- Somewhat accurate. Google obviously instituted some additional design changes in the Pixel Launcher (as well as a name change) before it launched, such as optional circular icons and the ability for the clock widget to be tapped to open up the calendar. What we were looking at was clearly a work in progress, and Google continued to refine and tweak the experience as the Pixel phone launch neared, much as it did with the new home button.
Swipe-up fingerprint scanner gesture, other gestures
- Accurate and also unclear. The fingerprint scanner gesture, night light, and dual-tab settings UI are all present! It's unclear if the double-tap gesture for activating ambient display survived at this time. We'll hopefully know soon enough.
- Accurate, but incomplete. Verizon sells them. But we weren't willing to commit on them being a Verizon carrier exclusive at the time, a revelation that ended up upsetting some people.
We said the home button would look like, well, just click here. This design obviously got... workshopped in the final devices.
- Partially accurate. The design we see on the final Pixel and Pixel XL is a white home button with a concentric circle. Our leaked home button design ended up not being used, but the solid fill on the back, multitask, and eventual home button stuck around. We also said it would animate in a particular way, and I'm guessing the end result was also slightly different - the final animation for calling Assistant is a little more random and playful, with the dots darting out in a less uniform / in-line fashion.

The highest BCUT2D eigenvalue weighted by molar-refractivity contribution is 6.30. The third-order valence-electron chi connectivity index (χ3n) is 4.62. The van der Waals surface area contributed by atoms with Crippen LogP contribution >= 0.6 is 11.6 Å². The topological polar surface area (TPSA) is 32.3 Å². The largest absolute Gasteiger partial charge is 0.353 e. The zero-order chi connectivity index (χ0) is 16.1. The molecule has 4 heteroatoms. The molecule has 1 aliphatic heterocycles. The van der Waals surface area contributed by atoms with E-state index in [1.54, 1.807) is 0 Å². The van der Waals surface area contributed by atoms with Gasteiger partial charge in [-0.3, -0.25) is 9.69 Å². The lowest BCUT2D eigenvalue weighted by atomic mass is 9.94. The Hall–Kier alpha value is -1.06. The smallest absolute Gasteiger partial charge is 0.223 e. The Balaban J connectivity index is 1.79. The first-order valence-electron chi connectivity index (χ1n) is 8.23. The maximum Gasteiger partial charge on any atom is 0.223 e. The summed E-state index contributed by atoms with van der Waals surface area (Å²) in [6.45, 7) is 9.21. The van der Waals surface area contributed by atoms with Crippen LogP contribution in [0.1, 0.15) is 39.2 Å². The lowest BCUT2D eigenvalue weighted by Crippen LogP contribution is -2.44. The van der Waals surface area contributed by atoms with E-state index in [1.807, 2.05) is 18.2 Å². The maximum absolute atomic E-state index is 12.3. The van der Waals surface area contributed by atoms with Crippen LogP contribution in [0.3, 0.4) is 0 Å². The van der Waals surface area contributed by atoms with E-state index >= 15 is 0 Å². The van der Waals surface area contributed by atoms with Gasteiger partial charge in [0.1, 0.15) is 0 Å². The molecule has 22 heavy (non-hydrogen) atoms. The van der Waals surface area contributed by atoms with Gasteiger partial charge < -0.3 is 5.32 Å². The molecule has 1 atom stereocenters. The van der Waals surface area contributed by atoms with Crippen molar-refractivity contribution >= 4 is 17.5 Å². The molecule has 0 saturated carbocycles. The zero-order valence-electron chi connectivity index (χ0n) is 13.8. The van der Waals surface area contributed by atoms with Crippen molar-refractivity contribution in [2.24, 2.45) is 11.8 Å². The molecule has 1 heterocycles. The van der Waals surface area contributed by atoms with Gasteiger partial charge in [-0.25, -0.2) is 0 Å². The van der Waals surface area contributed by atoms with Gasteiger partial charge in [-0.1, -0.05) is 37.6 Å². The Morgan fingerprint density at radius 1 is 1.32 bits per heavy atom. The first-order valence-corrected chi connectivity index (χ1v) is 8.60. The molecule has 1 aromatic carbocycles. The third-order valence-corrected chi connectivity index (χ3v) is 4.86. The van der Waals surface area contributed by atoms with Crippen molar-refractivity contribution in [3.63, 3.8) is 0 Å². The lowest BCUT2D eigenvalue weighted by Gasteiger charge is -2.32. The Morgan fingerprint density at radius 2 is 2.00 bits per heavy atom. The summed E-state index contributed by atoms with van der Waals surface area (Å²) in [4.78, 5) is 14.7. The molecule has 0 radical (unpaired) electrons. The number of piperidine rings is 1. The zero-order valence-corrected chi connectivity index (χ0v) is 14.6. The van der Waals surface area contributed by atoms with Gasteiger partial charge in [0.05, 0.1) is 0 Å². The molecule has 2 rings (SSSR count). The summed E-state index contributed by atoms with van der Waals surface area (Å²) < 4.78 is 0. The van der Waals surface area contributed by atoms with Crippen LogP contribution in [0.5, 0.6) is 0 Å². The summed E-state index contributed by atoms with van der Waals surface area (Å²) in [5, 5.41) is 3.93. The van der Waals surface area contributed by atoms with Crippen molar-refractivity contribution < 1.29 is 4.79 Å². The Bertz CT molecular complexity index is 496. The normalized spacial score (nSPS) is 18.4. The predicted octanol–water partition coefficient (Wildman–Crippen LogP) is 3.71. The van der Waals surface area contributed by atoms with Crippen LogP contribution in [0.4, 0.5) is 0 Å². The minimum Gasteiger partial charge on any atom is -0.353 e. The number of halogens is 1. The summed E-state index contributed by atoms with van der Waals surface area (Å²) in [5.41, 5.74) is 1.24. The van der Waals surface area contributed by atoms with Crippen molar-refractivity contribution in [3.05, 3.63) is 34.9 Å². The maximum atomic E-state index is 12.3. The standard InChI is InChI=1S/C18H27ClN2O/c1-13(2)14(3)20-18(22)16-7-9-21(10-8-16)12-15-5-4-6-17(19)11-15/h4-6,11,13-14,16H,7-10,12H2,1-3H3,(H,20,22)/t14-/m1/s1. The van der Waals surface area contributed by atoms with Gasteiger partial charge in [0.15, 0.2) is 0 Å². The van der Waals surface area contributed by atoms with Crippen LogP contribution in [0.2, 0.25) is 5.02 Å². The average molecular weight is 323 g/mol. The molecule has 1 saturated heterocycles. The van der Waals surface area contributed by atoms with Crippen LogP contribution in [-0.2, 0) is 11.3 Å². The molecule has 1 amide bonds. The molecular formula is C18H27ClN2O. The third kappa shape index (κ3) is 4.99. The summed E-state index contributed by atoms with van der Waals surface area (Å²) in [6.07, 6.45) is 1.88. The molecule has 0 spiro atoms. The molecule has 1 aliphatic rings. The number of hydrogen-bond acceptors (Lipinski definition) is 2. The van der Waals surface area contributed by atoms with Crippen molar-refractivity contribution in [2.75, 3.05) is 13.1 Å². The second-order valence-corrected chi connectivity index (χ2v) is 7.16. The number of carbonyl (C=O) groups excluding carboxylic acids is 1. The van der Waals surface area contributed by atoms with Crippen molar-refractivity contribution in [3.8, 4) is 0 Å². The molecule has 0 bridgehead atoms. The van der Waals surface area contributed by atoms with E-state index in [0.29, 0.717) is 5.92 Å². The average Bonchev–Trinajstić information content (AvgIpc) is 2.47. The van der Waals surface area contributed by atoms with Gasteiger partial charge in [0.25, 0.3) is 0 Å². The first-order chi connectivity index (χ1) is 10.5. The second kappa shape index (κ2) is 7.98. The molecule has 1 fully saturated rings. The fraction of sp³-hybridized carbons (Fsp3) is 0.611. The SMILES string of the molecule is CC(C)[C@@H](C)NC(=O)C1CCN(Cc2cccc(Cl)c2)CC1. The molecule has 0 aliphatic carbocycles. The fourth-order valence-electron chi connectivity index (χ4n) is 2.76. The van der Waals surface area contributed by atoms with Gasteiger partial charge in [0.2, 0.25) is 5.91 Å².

Leaked photo of Sailfish (Pixel)
We leaked live photos of the smaller device, Sailfish (Pixel), in the dark finish - minus the G logo.
- Accurate. That is clearly a Pixel, albeit one with some obscured engineering watermarks and a missing "G" logo.
Pixel and Pixel XL name
- Accurate. They are.
We said Google could be introducing a reboot button on the Pixel and Pixel XL, per information that led us to know Google was actively using a reboot button on test devices.
- Accurate. A redditor with what seems to be a production device confirmed the button is present.
Pixel and Pixel XL pricing, Pixel Protect pricing
We rumored that the Pixel phones would start at $649, and that financing would be available through the Google Store.
- Mostly accurate, but incomplete. We were right, but never were able to find pricing for the 128GB Pixel or either variant of the Pixel XL.
- We were also inaccurate in stating the Pixel Protect prices for the Pixel XL would cost $119. They're the same $99 that we stated would be the price for the standard Pixel. Whoops.
- We also mentioned an $80 price point for the Daydream View in this post, which was accurate (well, close: it's $79).
Pixel and Pixel XL IP 53 rating
We rumored this a couple of weeks before the Pixel phones launched - Google's Pixel and Pixel XL would receive only an IP53 rating.
- Accurate. While the IP53 spec isn't mentioned anywhere in the product literature for the Pixel and Pixel XL, Google has confirmed the phones have been certified for this rating to those who have asked.
Bonus: me being completely wrong and looking like an idiot
Back in June, The Telegraph suggested Google would release a Google-branded smartphone. It ended up, technically, being smartphones, but still - I suggested this rumor was poppycock at the time, because we still believed the new smartphones by Google would be branded as Nexuses, albeit without manufacturer cobranding. As such, I [incorrectly] interpreted this rumor as suggesting a third phone would be released, and there obviously never was a third phone.
- Woefully, shamefully inaccurate. That one is on me! Sorry, The Telegraph. You were right.
Google's mysterious smartwatches